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  • Jeanne Lee

Post 89: The Evolution of Goals

"At this time, knowing what you know about your medical condition, what is most important to you?"

When a palliative care physician asks this question (read Post 1: What Exactly Does a Palliative Care Specialist Do?), they are trying to understand a patient's priorities, value, or goals of care (read Post 7: I Want the Best Care Possible for ME - Part 1 of 2).

Clarifying goals of care may be helpful

- when a person does not want the "standard" medical care "I know what kidney failure means. I still don't want dialysis."

- when a person receiving "standard" medical care does not feel that things are going their way "I feel stuck. I take all of my CHF [congestive heart failure] meds and go to my appointments, but I keep coming back to the hospital. I can't keep the fluid off, but I don't want to come back to the hospital again."

- when a person is attempting to make decisions when there are no clear-cut paths in an overwhelming or terrible medical situation "My husband would never have wanted to be intubated in the first place and now the ICU doctors are saying his ALS [amyotrophic lateral sclerosis] is affecting his ability to breathe and that he won't be able to breathe off the ventilator. I don't know what to do."

(To learn more about when articulating goals of care could be helpful when making big medical decisions, read Post 54: Why Should I Care about My "Goals of Care?")

Over the past decade that I have been guiding patients and family members through difficult - and sometimes even high stakes - medical decision making, I have witnessed hopes and prayers evolve as one's medical condition (or that of a loved one) changed over time.

For the person trying to make the best of living with cirrhosis (scarring of the liver due to long term damage) and liver failure:

the goal for cure may mean traveling hours away to a hospital where they can be evaluated for possible liver transplant, and if symptoms such as recurrent ascites (fluid build up in the abdomen resulting in an uncomfortably swollen belly) and confusion from ammonia build-up resulted in repeated hospitalizations, this goal may evolve into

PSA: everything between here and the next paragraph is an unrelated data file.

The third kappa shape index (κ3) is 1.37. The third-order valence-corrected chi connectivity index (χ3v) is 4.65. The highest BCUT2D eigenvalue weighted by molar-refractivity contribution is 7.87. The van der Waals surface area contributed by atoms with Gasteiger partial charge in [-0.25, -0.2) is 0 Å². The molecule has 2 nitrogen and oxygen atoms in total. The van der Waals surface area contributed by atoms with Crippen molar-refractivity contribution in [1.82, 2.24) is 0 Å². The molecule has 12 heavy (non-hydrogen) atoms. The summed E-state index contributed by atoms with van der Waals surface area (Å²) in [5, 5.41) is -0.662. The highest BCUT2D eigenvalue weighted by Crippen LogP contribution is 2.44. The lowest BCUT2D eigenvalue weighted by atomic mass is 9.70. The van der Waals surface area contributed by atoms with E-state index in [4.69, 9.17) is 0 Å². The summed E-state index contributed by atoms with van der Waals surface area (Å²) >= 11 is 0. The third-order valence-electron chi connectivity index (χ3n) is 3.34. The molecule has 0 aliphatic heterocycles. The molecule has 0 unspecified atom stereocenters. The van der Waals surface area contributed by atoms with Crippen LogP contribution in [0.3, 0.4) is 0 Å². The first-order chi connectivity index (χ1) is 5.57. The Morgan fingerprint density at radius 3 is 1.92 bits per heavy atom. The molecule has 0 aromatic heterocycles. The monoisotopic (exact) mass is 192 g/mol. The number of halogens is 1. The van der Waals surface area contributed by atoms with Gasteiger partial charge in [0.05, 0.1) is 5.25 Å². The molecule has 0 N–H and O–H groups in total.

the goal for more "good" days at home sandwiched between hospitalizations while waiting to get a liver transplant, and if this person became weaker and weaker necessitating help to even sit up in bed, causing worry that a big surgery may do more harm than good, this goal may evolve into

the goal for ease and comfort, which may mean letting go of the hope of a potential liver transplant and accepting hospice support at home.

For the person attempting to adapt to life with a stage 3 colon cancer diagnosis:

the goal for cure may mean a willingness to rearrange daily life routines to revolve around regular radiation treatments, colon surgery, and/or weekly chemotherapy infusions, and if side effects were to be severe or the cancer was found to grow despite chemotherapy, this goal may evolve into

the goal for more "good" days without side effects such as severe nausea, diarrhea, fatigue, or lethargy impacting this person's ability to move around, which may mean intermittently pausing on cancer therapies or switching to another type of cancer therapy, and if there were less and and less "good" days or alert days, this goal may evolve into

the goal for more meaningful time with family and more comfortable days, which may mean letting go of cancer therapies that necessitate frequent visits to clinic, the cancer center, the rehab center, and/or the hospital and accepting hospice support to focus on maximizing quality of day-to-day life.

As I wrote in Post 46: How Being a "Fighter" Can Alter Your Path, changing goals does not mean that a person is giving up. One can still "fight" for what is most important to them even when what is most important to them changes over time.


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